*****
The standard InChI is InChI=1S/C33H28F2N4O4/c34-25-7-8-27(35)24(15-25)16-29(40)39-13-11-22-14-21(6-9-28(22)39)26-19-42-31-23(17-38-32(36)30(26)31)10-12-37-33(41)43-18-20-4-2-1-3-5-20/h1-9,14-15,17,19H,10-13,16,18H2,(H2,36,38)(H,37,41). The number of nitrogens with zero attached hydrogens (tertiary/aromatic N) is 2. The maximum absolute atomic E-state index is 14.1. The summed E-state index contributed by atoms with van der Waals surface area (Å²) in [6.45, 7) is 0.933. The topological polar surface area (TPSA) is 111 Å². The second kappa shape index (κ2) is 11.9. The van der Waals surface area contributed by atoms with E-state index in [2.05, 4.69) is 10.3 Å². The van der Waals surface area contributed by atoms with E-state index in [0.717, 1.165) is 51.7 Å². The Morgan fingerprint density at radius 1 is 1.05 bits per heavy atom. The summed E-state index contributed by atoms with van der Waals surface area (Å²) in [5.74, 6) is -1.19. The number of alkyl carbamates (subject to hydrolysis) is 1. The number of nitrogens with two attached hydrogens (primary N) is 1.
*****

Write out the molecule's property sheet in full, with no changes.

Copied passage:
The standard InChI is InChI=1S/C33H28F2N4O4/c34-25-7-8-27(35)24(15-25)16-29(40)39-13-11-22-14-21(6-9-28(22)39)26-19-42-31-23(17-38-32(36)30(26)31)10-12-37-33(41)43-18-20-4-2-1-3-5-20/h1-9,14-15,17,19H,10-13,16,18H2,(H2,36,38)(H,37,41). The number of nitrogens with zero attached hydrogens (tertiary/aromatic N) is 2. The maximum absolute atomic E-state index is 14.1. The summed E-state index contributed by atoms with van der Waals surface area (Å²) in [6.45, 7) is 0.933. The topological polar surface area (TPSA) is 111 Å². The second kappa shape index (κ2) is 11.9. The van der Waals surface area contributed by atoms with E-state index in [2.05, 4.69) is 10.3 Å². The van der Waals surface area contributed by atoms with E-state index in [0.717, 1.165) is 51.7 Å². The Morgan fingerprint density at radius 1 is 1.05 bits per heavy atom. The summed E-state index contributed by atoms with van der Waals surface area (Å²) in [5.74, 6) is -1.19. The number of alkyl carbamates (subject to hydrolysis) is 1. The number of nitrogens with two attached hydrogens (primary N) is 1.